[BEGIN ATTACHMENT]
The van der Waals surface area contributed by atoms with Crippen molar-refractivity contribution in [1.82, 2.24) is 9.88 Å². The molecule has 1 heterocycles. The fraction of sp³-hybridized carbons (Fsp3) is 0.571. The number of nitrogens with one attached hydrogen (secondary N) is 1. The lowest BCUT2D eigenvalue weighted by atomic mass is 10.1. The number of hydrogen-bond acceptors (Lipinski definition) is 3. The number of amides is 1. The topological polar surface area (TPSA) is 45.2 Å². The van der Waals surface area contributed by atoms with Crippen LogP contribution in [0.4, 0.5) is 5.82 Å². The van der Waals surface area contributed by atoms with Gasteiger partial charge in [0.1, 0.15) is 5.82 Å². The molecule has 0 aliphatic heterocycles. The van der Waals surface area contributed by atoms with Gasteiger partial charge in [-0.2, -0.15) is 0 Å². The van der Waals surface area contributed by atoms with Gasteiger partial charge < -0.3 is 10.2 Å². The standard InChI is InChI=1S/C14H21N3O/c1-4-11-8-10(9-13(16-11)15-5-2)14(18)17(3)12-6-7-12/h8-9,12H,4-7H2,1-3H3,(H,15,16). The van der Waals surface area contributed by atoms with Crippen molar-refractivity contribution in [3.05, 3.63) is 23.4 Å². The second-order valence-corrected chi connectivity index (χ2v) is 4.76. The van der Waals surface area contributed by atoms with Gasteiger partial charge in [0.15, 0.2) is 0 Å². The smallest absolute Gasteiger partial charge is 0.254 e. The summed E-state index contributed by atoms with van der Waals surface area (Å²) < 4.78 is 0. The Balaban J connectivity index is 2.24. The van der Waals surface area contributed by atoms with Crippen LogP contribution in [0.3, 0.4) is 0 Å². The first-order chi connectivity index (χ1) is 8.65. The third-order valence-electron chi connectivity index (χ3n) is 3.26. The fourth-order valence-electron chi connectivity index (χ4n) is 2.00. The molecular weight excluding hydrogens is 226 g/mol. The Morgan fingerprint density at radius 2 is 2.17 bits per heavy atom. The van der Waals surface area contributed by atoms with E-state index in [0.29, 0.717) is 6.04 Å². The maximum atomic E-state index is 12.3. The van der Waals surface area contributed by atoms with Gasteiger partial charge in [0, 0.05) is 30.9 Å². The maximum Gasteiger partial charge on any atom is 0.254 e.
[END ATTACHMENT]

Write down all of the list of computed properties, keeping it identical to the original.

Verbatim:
The van der Waals surface area contributed by atoms with Crippen molar-refractivity contribution in [1.82, 2.24) is 9.88 Å². The molecule has 1 heterocycles. The fraction of sp³-hybridized carbons (Fsp3) is 0.571. The number of nitrogens with one attached hydrogen (secondary N) is 1. The lowest BCUT2D eigenvalue weighted by atomic mass is 10.1. The number of hydrogen-bond acceptors (Lipinski definition) is 3. The number of amides is 1. The topological polar surface area (TPSA) is 45.2 Å². The van der Waals surface area contributed by atoms with Crippen LogP contribution in [0.4, 0.5) is 5.82 Å². The van der Waals surface area contributed by atoms with Gasteiger partial charge in [0.1, 0.15) is 5.82 Å². The molecule has 0 aliphatic heterocycles. The van der Waals surface area contributed by atoms with Gasteiger partial charge in [-0.2, -0.15) is 0 Å². The van der Waals surface area contributed by atoms with Gasteiger partial charge < -0.3 is 10.2 Å². The standard InChI is InChI=1S/C14H21N3O/c1-4-11-8-10(9-13(16-11)15-5-2)14(18)17(3)12-6-7-12/h8-9,12H,4-7H2,1-3H3,(H,15,16). The van der Waals surface area contributed by atoms with Crippen molar-refractivity contribution in [3.05, 3.63) is 23.4 Å². The second-order valence-corrected chi connectivity index (χ2v) is 4.76. The van der Waals surface area contributed by atoms with Gasteiger partial charge in [0.15, 0.2) is 0 Å². The smallest absolute Gasteiger partial charge is 0.254 e. The summed E-state index contributed by atoms with van der Waals surface area (Å²) < 4.78 is 0. The Balaban J connectivity index is 2.24. The van der Waals surface area contributed by atoms with Crippen LogP contribution in [0.3, 0.4) is 0 Å². The first-order chi connectivity index (χ1) is 8.65. The third-order valence-electron chi connectivity index (χ3n) is 3.26. The fourth-order valence-electron chi connectivity index (χ4n) is 2.00. The molecular weight excluding hydrogens is 226 g/mol. The Morgan fingerprint density at radius 2 is 2.17 bits per heavy atom. The van der Waals surface area contributed by atoms with E-state index in [0.29, 0.717) is 6.04 Å². The maximum atomic E-state index is 12.3. The van der Waals surface area contributed by atoms with Gasteiger partial charge in [0, 0.05) is 30.9 Å². The maximum Gasteiger partial charge on any atom is 0.254 e.